I’ve many memories but lately, my thoughts go back to my village. 

I remember the embers dancing through the air, the sky – a shade of surreal blue and the smell reigning over the place. Hearts in our mouths, we, children, were all hanging in that space where time stopped: a minute had the weight of an eternity and a half.

It was baking day; nothing could beat the sweet anticipation of the fresh, hot bread taste. Maybe even some plum jam – my Nana lived thrifty yet gave generously. There was never room for wanting in her household: her cold room was stocked, her bread box was full – just like our hearts. 

I’ve always loved sour dough. I  can’t describe the disappointment when – in my twenties – I tried for the first time a supermarket loaf. My heart still breaks for everyone who’s never known the true taste of freshly baked bread and settles for this sad affair of puffy bread. 

Back in those days, that was my truth. I was living happily under the sun, eating the bread, picking fresh apples and plums, climbing trees and running through the forest without a care in the world. Our village was surrounded by mountains. I spent my early years finding North, learning the paths to every summit, learning all birdsongs and finding each wildflower there was. In between exploring, I helped on our small, fast-paced farm.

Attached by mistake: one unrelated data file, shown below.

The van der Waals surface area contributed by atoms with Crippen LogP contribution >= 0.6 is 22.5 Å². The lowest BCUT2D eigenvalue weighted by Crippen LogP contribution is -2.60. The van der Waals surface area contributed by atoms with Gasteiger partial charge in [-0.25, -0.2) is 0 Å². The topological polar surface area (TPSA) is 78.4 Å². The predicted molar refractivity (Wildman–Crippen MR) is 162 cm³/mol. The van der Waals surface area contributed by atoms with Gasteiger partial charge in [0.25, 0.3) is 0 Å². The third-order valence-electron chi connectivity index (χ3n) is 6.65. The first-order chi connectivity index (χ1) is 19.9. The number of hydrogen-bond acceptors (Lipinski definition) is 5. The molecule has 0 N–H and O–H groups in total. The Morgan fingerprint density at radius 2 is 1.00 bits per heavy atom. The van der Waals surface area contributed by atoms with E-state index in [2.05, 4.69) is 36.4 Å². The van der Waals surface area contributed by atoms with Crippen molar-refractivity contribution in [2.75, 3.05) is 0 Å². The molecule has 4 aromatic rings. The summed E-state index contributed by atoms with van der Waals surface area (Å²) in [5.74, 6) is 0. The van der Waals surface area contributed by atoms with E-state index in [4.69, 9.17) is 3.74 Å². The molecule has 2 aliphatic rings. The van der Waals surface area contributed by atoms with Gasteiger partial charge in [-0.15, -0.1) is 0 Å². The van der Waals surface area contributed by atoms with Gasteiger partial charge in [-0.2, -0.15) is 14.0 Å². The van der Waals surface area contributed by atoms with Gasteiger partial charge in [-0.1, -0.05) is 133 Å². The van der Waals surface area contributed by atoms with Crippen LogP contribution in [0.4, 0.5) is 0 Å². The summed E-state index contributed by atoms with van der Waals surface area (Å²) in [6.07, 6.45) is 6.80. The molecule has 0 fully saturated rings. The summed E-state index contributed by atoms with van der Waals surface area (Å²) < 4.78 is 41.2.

To my  child eyes, my grandfather was a grandiose man, all mighty and fearless. 

I can fit one of his old shirts now – this tells a different story of his stature. 

He was self – taught, whether it was becoming a bee-keeper, growing tomatoes up in the mountains, building an adobe kiln or designing an automated circular saw. 

He wanted us to live by two truths: We can be anyone we want to be and do anything we put our mind to. The other was to keep true to ourselves and live a meaningful life. 

In my native Romania we have “glasul pamantului” – voice of the land. The mountains whispered it to me. It wasn’t really a voice; more like a painful tug of my heart. I couldn’t really understand what it meant; only that I felt something every time I was in my mountains. Later on, I felt the same in the Canberran grasslands.

Once I hit school age I was returned to the city, although I longed for the tiny village school. My 6yo dream was to work and live off the little land we had. I didn’t understand that the land did not belong to us, or that our hard work would go to the “collective”. However, the mountains were our blessings and our curse. A village tucked under a mountain ledge, inaccessible to cars was not a priority for the Agricultural Production Cooperative. At the same time, this meant that frost-resistant hybrids or mechanical agriculture reached us slower, limiting our crops to whatever could be grown at that altitude, mainly corn, potatoes and plums.